Paralympic medals decided
Waking to a brisk northwesterly breeze, sailors at US Sailing’s Rolex Miami OCR today made up for races lost to light air yesterday. Conditions, though chilly by Florida standards, played out perfectly for medals to be determined in the three Paralympic classes, while 10 Olympic classes fought their final full fleet races prior to tomorrow’s medal races.
For France’s Damien Seguin, a two-time 2.4mR IFDS World Champion and currently ranked #1 in the world, winning gold in the Paralympic 2.4mR class was looking good from day two when he assumed the lead over his 30-boat fleet. Clinching victory today, however, was not as straightforward as today’s scores reflect. Following seven boat lengths behind leader USA’s John Ruf at the finish in race one, Seguin was determined the actual winner only when Ruf was disqualified for being OCS and neglecting to exonerate himself.
“After that, for my next two races, my score was such that I needed only to loosely cover Thierry Schmitter,” said Seguin, further explaining that only if he finished worse than sixth would he foil his own plot. Schmitter, another former IFDS World Champion, took the silver, finishing fourth in the first race and winning the next two, each time with Seguin behind in second.
“There were many different winds here,” said Seguin about the practice this provides for his run for a spot on the French national team. “We started in strong wind, then there was light wind and today medium-strong. I am very happy for that and for the competition.”
Taking bronze was Canada’s Allan Leibel, who is able-bodied and allowed to compete here, since the class is declared 'open' for this event.
Gold in the Sonar was taken by GBR’s John Robertson/Hannah Stodel/Steve Thomas but came with an intriguing twist today. After the disappointment of a race disqualification on Thursday lost them their overall lead to the Dutch team of Udo Hessels/Mischa Rossen/Marcel van de Veen, the Brits came out fighting and picked their way through Friday’s three races into the gold medal position with 5,2,3 on the board. They took gold by six points over the French team helmed by Bruno Jourdren, with bronze going to the Dutch World Championship-winning crew.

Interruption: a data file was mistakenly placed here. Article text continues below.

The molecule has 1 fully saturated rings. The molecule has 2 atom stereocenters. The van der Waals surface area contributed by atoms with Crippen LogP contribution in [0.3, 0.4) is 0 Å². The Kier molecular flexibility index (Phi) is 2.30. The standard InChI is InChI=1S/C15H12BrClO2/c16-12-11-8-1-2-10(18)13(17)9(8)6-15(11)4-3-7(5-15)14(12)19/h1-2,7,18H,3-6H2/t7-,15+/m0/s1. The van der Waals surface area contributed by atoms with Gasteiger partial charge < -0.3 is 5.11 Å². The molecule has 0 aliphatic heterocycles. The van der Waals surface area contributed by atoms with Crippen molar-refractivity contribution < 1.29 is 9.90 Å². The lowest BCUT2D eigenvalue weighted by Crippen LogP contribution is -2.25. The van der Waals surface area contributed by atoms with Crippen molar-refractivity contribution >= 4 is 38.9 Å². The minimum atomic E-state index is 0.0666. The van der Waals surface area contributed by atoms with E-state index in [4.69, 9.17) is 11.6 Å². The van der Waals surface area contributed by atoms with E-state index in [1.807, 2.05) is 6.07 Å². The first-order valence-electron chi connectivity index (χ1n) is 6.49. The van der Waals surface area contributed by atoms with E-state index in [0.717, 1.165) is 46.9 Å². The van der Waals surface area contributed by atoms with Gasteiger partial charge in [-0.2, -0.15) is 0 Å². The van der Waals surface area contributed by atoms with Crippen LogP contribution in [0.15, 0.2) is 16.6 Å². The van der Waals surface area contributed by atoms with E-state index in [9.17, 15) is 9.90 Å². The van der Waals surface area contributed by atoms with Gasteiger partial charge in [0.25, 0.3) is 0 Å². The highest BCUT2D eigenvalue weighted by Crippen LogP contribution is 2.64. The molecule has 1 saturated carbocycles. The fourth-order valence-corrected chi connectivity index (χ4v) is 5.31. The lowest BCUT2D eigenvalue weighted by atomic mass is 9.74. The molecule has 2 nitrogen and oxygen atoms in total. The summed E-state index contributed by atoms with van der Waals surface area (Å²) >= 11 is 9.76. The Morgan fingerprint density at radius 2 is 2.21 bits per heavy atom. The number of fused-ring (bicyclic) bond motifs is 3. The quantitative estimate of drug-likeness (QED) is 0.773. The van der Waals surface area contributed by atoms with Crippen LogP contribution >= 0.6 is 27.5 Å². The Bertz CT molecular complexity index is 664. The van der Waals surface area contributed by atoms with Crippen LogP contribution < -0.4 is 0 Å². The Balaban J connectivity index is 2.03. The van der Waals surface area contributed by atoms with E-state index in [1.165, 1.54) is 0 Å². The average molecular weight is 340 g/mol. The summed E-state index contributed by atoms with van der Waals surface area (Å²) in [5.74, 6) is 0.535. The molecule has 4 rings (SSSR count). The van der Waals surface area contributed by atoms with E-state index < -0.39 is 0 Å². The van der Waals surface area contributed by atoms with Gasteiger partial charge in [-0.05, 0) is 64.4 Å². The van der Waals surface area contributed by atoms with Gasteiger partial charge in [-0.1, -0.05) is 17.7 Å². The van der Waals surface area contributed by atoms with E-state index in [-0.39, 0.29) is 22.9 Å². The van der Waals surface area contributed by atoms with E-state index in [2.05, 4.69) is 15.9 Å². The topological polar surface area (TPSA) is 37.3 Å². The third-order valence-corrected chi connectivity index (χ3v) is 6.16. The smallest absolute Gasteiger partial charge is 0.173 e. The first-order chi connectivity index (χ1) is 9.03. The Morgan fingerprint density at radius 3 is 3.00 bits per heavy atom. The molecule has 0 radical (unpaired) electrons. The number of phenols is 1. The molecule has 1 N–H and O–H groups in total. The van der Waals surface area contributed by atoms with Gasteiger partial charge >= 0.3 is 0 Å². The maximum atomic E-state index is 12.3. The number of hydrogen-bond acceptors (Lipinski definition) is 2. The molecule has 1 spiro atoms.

“There were two points between us and the Dutch, so no one will ever know how it would have played out on the water,” said Robertson, explaining that he understands Hessel’s middle crew Rossen, a single-arm amputee, had been having problems with his opposite shoulder and the team had decided beforehand to race no more than two races today.
Robertson’s team, which took the Silver here last year, posted a final score of 30 to the 36 points posted by silver medalists Bruno Jourdren/Eric Flageul/Nicolas Vimont Vicary. The Dutch team, with 37 points, is going home with the bronze.
As for his team’s overall strategy here, Robertson said, “We tried to sail our own race and not get hung up with the other guys. Hanna did a fantastic job calling tactics, especially today, as the wind was up and down and all over the place, with 40-50 degree shifts.”
Hannah Stodel added: “It’s very pleasing, considering we had a stressful night last night with a DSQ added to the board. We went into today wearing red bibs, in bronze position, so we had a lot on but we sailed really well today. This is certainly a good start to the season. Everything we’ve been working on over the winter – all the ‘mental toughness’ stuff we’ve been working on has been paying off. Our confidence has come back, we’re working really well together and sailing well as a team.”
The Australian Paralympic Skud 18 team of Daniel Fitzgibbon/Liesl Tesch has led their fleet since day one and boasted six victories in their nine-race score line to take gold. Today they confirmed their position, posting a 1-1-2.
“We didn’t walk away with it, really, but we were comfortably ahead,” said Fitzgibbon, who won a Paralympic Silver Medal (with a different crew) in Qingdao. "We didn’t expect to have done so well with such a new combination,” he added, noting that he and Tesch, who gave up Paralympic basketball (she is a two-time medalist) for her new-found love of sailing, have only been together on the SKUD 18 for a few weeks. “It’s a new challenge for her and a breath of fresh air for everybody.”
Winning Silver was US Sailing Team AlphaGraphics’ Scott Whitman/Julia Dorsett with Skandia Team GBR's Alexandra Rickham and Niki Birrell. Alexandra Rickham said:“I can’t be disappointed with the fact that we’ve actually got a medal. I’m disappointed because they’re both competitors that we’ve been jousting with for the last year or two and Dan, who won, we’d just beaten in Melbourne so we were hoping to keep that ball rolling. But we can’t be too disappointed – it’s a medal, and some people don’t have them!”